Most investors will have heard the phrase ‘time in the market, not timing the market’ over the years and logged it as another in a long list of financial aphorisms. And yet this short phrase embodies perhaps the most fundamental lesson of successful wealth generation: patient long-term compounding delivers results.
Staying the course when investing is at once the easiest lesson to understand and, for many, the hardest to apply, with a whole library’s worth of books on behavioural economics explaining why people are so often driven to buy and sell at precisely the worst time. Without denigrating all this academic work, the twin forces of fear and greed can usually be found at the root of this behaviour and, as long-term investors, they are exactly what we want to avoid. Across all our Multi-Asset funds and portfolios, we are always looking to prepare for any eventualities as best we can rather than having to react to them if they occur.
We have written about the potentially damaging impact of FOMO (fear of missing out) investing in recent years and the market psychology cycle shows how quickly hope and euphoria can turn into denial and panic, or fear becomes greed and vice versa.
A few numbers show the potentially devastating impact of poorly timed decisions and reacting to short-term market noise: missing the best 50 days in markets over the 11 years from March 2009 to February 2020, which are just 1% of trading days, would have reduced the return from £100,000 invested in an average Cautious Managed fund from £218,700 to just under £130,000 – which equates to 75% lower returns.
Despite such stark figures, however, many investors still attempt to time their entry into and exit from markets and there remains plenty of cash on the sidelines after people divested at the height of the initial Covid panic last year. With the swiftest bear market decline in history giving way to a rapid bull recovery, many might still be waiting for a correction to get back in, attempting the dreaded ‘buy the dip’, but history shows even the most successful investors have struggled to get these calls right with consistency.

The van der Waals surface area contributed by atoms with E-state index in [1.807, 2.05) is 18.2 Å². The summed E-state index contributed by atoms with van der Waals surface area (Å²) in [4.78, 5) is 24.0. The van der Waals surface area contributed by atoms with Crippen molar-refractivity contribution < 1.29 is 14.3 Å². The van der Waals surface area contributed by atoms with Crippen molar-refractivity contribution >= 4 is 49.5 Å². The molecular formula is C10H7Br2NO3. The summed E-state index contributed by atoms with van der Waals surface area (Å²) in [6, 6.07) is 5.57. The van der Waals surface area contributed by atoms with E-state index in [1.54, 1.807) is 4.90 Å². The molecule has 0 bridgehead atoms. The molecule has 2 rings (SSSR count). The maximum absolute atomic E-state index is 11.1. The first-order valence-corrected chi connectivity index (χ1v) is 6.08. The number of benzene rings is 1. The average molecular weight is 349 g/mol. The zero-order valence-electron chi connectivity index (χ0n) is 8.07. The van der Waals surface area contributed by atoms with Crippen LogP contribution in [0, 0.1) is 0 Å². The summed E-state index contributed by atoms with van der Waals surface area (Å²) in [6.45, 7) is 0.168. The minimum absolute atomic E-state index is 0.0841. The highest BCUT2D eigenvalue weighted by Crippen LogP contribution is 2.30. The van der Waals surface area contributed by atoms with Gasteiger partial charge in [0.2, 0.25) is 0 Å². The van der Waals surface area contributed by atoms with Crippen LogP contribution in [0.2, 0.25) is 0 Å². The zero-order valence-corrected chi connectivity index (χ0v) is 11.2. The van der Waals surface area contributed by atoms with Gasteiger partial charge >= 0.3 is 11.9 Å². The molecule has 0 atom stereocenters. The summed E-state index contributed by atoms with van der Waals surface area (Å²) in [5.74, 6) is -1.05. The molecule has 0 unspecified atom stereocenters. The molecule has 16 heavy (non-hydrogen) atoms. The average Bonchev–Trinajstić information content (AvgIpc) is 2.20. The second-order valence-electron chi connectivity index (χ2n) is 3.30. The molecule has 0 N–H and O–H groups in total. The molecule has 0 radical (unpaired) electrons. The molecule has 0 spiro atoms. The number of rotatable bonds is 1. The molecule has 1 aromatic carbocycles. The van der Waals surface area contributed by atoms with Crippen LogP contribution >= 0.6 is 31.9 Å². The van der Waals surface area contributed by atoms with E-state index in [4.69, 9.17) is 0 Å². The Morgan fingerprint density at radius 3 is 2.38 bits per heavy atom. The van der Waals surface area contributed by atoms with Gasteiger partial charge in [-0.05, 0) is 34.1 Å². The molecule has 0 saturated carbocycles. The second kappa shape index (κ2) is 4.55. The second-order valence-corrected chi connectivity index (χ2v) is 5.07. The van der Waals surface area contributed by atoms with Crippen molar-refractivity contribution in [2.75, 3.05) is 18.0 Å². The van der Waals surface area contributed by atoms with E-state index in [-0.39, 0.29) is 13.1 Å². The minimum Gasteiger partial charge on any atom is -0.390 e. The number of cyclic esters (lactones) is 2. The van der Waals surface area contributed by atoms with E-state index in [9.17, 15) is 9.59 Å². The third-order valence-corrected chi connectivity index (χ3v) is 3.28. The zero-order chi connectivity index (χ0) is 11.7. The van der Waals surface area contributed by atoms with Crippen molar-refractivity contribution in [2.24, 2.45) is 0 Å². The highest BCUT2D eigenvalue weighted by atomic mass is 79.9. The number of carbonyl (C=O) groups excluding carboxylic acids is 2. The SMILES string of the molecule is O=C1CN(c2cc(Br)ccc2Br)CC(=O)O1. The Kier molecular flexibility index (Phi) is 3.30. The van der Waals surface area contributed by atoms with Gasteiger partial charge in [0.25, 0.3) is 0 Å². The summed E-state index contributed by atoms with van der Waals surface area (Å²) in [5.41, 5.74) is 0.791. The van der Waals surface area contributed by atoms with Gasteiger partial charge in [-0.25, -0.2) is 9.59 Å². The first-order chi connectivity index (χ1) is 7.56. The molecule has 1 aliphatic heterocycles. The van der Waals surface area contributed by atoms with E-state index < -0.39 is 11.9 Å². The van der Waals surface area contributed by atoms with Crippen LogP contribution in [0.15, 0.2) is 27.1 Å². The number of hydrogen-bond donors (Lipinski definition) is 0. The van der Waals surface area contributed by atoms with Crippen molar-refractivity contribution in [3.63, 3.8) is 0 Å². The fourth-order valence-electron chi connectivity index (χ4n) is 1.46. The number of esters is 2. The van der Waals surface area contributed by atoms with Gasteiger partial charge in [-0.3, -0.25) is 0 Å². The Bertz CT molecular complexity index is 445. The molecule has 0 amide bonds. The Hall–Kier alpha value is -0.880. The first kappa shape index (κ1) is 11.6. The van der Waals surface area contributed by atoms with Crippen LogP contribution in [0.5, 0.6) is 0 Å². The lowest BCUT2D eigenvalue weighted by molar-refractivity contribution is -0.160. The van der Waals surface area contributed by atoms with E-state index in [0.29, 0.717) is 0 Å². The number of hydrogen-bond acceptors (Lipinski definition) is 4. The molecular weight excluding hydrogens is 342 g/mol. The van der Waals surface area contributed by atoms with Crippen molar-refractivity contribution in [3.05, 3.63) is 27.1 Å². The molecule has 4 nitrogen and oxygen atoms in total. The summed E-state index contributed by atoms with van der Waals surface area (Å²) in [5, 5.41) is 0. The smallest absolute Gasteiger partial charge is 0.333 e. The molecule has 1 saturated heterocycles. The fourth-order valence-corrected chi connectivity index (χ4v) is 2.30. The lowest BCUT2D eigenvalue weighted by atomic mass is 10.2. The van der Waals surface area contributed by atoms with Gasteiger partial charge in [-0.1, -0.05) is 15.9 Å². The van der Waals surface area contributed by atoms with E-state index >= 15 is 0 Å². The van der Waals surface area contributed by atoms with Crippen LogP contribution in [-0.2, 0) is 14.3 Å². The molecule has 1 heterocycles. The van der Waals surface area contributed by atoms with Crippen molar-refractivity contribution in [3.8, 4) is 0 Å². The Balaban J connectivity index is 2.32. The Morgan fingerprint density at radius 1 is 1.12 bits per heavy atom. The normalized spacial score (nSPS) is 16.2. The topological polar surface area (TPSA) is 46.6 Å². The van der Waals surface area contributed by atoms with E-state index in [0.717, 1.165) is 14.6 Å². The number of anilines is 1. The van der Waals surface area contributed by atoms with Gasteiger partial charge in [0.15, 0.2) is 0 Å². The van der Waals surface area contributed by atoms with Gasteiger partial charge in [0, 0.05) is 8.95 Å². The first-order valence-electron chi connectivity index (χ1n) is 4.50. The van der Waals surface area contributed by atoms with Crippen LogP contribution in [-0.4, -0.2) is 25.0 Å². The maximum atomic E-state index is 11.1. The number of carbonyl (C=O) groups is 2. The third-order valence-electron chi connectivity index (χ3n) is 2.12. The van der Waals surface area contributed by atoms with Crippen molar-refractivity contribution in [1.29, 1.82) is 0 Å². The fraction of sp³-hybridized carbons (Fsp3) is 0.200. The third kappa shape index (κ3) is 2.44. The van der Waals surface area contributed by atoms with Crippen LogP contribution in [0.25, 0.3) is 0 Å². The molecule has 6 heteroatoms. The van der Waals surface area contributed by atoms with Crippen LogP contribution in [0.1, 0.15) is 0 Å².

One of our favourite pieces of data shows that over rolling three-month periods in the last 25 years, the FTSE 100 has been down 30% of the time and up 70% of the time; if you extend this period to rolling 10 years, the ratio shifts to 98% of the time being positive periods. Making decisions based on short-term data rarely produces good results.
We believe in what we call noise-cancelling investment as far as possible: staying the course in a well-diversified portfolio and ignoring market fluctuations. Where investors have been unable to do this, however, it is typically better to be too early into markets than too late, particularly when it comes to more bearish periods. This is clear from our own experience in the Multi-Asset funds and portfolios, where we were admittedly too early into small caps and value last year and suffered on a relative basis as momentum continued its strong run until vaccine news in November 2020 turned everything on its head. More recently, those positions have started to bear fruit amid the market’s rotation into value and cyclicals; again, we wanted to prepare rather than react and to use a simple anecdote, it is better to be sitting on a train for a few minutes before it departs than try to chase it down as it pulls out of the station.